With lifestyle as a leading modifiable factor, some people can manage type 2 diabetes with exercise and changes to their diet. Previous research suggested that herbs may provide a natural way to help lower blood glucose. Elvira Gonzalez de Mejia, from the University of Illinois at Urbana-Champaign, and colleagues tested four different herbs, either greenhouse-grown or dried commercial versions of Greek oregano (Origanum vulgare), marjoram (Origanum majorana), rosemary (Rosmarinus officinalis) and Mexican oregano (Lippia graveolens), for their ability to interfere with a diabetes-related enzyme known as dipeptidyl peptidase IV. The team found that greenhouse herbs contained more polyphenols and flavonoids than the equivalent commercial herbs and that Greek oregano, Mexican oregano and rosemary were better inhibitors of the enzyme. “Overall,” the authors submit, “herbs contain several flavonoids that inhibit [dipeptidyl peptidase IV] and should be investigated further regarding their potential in diabetes management.”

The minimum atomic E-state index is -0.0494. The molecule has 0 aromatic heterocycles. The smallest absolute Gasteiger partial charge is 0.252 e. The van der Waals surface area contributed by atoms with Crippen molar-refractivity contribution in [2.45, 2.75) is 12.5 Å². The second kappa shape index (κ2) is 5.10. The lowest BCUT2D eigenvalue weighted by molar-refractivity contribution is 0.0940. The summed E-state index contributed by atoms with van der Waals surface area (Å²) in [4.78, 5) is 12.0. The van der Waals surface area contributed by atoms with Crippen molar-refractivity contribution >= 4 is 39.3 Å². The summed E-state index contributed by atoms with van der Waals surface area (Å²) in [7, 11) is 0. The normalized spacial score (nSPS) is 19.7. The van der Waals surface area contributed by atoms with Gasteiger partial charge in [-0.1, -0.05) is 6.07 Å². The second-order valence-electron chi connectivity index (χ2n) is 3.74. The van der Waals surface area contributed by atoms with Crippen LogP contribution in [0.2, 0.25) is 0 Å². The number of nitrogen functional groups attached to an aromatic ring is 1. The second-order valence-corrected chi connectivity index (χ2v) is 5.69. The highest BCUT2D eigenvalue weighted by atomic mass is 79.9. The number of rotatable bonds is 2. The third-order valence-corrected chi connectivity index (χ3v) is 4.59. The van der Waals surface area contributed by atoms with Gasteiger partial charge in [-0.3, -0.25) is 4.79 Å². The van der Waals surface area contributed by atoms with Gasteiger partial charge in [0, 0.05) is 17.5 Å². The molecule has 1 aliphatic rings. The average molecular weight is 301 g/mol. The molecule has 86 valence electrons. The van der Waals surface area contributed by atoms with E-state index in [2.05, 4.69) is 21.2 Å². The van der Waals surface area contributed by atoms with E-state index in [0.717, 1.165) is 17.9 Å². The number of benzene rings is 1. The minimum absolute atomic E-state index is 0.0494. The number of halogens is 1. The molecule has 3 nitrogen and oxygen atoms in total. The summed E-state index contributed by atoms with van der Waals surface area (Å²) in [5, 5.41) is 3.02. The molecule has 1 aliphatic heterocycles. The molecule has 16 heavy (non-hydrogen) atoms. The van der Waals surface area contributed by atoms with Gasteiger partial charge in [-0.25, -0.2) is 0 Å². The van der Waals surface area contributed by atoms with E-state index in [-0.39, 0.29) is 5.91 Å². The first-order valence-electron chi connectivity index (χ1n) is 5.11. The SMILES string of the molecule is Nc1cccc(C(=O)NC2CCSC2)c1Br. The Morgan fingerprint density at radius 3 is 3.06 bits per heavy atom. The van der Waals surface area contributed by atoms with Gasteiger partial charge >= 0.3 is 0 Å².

Bower, A.M., et al. (2014). Bioactive compounds from culinary herbs Inhibit a molecular target for type 2 diabetes management, dipeptidyl peptidase IV. J Agric Food Chem. 62 (26): 6147–6158.
—Dr. Bob Goldman
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